New York: The UN Security Council on Wednesday gave a 10-year extension to its main legal weapon to prevent nuclear, chemical and biological bombs falling into the hands of terrorist groups.
The UN non-proliferation committee, first set up by Resolution 1540 in 2004, is normally renewed every three years. Diplomats said the 10-year extension given this time is a sign of the urgency being given to the campaign to keep weapons of mass destruction out of non-state hands.
The 15-nation council said it remained “gravely concerned” about the threat of terrorism with nuclear and other mass destruction arms.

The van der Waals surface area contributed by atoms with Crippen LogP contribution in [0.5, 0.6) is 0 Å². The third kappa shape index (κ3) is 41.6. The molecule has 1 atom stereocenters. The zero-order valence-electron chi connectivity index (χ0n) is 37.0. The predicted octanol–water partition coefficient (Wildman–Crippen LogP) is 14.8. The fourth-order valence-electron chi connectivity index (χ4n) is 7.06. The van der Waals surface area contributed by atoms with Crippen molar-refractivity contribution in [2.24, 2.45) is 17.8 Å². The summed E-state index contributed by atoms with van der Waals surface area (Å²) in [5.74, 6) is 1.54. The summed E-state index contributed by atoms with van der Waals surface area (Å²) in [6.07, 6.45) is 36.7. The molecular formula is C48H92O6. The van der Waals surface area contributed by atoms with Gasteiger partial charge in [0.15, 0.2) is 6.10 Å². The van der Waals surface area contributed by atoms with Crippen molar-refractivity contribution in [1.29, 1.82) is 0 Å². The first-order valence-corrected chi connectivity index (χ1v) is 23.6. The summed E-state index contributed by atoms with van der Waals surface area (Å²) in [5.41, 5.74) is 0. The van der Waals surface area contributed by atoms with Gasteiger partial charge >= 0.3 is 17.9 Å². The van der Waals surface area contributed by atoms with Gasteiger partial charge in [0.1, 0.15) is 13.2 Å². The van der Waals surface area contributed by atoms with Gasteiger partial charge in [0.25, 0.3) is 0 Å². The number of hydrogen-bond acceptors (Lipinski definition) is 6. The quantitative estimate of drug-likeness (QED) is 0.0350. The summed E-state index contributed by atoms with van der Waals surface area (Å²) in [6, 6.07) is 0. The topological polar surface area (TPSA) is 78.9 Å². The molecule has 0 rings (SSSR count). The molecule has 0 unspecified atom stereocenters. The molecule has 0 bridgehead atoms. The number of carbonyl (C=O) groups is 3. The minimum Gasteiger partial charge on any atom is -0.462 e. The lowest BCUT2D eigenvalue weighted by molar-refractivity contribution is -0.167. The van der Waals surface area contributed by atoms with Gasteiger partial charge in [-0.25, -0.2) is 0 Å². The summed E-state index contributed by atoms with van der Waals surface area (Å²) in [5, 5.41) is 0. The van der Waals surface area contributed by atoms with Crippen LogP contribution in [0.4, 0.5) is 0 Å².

The Security Council first acted after Abdul Qadeer Khan, the father of Pakistan’s nuclear program, was revealed to have sold atomic secrets.
Resolution 1540 is considered a landmark measure because it was the first to recognise the nuclear threat from terrorist and militant groups. It forced countries to pass laws restricting trade in nuclear, biological, chemical and radiological weapons and components.
North Korea is among a small number of countries which have not yet reported to the United Nations on efforts under the resolution.